The Kenya Ports Authority is seeking to reduce the number of agencies operating within the Customs points to five from 51, as part of efforts to streamline operations.
“Except the Kenya Revenue Authority, every other agency must be outside the port, and this is best practice. We hope that we will push this proposal through so that we are not liable for congestion and other issues,” said KPA managing director Dr Daniel Manduku.
He said that some of the duties performed by agencies operating within the port overlapped.
The announcement comes after Uganda, Rwanda, South Sudan and Burundi, which use the port of Mombasa, complained of inefficiencies and delays in clearing of goods, adding to the cost of doing business.
The EAC partner states want the state agencies kicked out of the Customs units at the ports and border points.
Cabinet Secretary for EAC and Regional Development Adan Mohamed said that only four “critical” certification bodies should remain at the port of Mombasa, the Nairobi Inland Container Depot and at airports and border points.
They are the KPA, Kenya Revenue Authority, Kenya Bureau of Standards, and the Kenya Railways Corporation.
However, the proposal has elicited mixed reactions with a section of stakeholders asking KPA to first boost efficiency.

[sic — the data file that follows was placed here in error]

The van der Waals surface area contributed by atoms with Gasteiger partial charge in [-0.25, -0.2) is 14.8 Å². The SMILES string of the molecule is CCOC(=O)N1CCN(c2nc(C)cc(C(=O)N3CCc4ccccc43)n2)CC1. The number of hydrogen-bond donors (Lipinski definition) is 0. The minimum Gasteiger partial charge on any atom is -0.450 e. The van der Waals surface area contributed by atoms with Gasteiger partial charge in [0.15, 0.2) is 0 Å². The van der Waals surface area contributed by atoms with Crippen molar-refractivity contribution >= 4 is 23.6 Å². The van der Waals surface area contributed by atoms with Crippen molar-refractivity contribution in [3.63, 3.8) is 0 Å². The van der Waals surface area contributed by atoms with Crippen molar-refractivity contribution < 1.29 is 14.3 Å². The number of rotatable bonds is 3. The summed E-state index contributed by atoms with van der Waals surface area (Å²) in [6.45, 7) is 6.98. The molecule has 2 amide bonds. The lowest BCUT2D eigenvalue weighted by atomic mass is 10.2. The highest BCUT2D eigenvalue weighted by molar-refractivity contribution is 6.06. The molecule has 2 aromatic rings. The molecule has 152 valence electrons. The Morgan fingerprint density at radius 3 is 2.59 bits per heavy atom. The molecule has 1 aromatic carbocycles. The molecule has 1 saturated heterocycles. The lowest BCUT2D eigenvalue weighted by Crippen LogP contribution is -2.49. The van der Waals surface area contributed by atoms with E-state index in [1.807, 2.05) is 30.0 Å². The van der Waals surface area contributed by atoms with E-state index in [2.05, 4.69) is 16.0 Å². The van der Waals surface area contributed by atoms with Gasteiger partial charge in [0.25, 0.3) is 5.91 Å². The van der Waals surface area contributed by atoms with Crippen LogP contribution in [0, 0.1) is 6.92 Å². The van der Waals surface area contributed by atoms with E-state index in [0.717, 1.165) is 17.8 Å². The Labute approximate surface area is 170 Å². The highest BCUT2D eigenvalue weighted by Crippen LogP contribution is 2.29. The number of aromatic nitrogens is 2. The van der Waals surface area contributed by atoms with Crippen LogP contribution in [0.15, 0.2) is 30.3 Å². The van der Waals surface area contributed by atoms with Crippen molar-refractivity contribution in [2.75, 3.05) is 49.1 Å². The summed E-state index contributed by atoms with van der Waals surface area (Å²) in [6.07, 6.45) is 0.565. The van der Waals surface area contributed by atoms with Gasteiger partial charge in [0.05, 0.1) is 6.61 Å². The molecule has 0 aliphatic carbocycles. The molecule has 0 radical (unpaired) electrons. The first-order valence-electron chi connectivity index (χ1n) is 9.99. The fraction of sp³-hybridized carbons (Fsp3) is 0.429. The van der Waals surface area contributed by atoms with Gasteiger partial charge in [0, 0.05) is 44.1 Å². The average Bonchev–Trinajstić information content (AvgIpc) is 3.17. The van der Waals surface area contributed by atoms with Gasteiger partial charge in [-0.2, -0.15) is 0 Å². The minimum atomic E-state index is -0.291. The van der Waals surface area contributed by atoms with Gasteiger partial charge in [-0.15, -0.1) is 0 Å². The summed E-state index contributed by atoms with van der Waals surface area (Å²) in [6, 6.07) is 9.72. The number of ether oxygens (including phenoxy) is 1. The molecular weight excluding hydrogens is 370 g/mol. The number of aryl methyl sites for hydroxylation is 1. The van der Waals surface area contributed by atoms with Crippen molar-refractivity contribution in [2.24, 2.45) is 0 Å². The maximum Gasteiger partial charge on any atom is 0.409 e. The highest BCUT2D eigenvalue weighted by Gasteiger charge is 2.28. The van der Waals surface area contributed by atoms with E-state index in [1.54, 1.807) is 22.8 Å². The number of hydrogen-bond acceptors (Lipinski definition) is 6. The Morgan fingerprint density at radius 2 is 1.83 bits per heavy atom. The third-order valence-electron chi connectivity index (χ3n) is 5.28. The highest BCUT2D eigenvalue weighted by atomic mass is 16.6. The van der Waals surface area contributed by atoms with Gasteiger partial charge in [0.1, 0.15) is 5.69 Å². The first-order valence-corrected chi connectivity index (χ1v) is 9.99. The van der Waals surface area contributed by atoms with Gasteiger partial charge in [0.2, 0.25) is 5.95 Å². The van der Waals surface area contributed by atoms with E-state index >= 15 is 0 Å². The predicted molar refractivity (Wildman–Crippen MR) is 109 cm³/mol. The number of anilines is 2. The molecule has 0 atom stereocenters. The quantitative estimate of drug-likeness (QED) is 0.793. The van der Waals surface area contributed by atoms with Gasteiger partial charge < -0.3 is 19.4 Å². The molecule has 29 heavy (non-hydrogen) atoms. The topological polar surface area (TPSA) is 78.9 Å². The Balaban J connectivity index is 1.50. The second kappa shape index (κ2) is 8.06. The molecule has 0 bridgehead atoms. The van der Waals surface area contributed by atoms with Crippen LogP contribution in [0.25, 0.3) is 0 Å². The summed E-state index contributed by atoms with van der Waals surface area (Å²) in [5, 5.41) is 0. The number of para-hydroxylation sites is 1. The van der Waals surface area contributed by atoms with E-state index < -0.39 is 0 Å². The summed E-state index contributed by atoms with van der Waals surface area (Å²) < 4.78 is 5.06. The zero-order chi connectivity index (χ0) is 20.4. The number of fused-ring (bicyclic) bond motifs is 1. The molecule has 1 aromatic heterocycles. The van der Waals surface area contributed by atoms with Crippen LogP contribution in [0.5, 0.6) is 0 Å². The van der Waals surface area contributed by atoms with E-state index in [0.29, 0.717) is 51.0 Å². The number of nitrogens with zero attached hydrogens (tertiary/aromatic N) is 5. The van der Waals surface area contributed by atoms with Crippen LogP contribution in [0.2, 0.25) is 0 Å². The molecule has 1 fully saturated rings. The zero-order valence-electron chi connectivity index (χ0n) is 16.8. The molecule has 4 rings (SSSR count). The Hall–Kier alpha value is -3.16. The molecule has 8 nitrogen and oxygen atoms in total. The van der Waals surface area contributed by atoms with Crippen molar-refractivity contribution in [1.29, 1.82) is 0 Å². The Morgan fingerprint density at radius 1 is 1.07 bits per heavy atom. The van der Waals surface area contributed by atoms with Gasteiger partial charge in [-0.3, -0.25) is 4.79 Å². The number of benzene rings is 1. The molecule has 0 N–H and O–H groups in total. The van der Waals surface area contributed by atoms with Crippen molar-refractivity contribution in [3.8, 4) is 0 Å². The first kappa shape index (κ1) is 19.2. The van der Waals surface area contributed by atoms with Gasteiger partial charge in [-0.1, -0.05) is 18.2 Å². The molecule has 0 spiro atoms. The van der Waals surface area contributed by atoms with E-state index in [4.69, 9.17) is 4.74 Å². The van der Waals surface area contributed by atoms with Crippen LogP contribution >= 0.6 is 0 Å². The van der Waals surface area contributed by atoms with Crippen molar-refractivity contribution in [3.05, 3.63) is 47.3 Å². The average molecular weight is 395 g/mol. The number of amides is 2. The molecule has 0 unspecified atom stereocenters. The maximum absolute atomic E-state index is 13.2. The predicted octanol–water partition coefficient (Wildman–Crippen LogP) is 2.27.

The chief executive of the Container Freight Stations Association Daniel Nzeki said the plan to eject agencies from the port will improve efficiency and trade.
But the Kenya International Freight and Warehousing Association national chairman William Ojonyo said that while the proposal is a step in the right direction, it can be upscaled.
“The people who delay our cargo are KRA, KPA itself, Kebs and the clearing agencies; they need to streamline their operations,” he said.
The Kenya Ship Agents Association also called for streamlining of the documentation processes.
“Without these improvements there will still be bottlenecks. For example when cargo is imported into the country, a certificate of conformity is issued at the loading port.
“But again Kebs takes samples from the cargo when it reaches the port and by the time results are out, a number of days are gone and we incur extra charges,” said the association’s assistant executive officer Aziza Mwanthi.
But the Car Importers Association of Kenya said the removal of the agencies from the port will only add to the delays in clearing cargo.
“At the end of the day you still need these agencies. Ejecting them will mean going to find them at their new location,” said the association’s chairman Peter Otieno. “It would be better to move them to a central place.”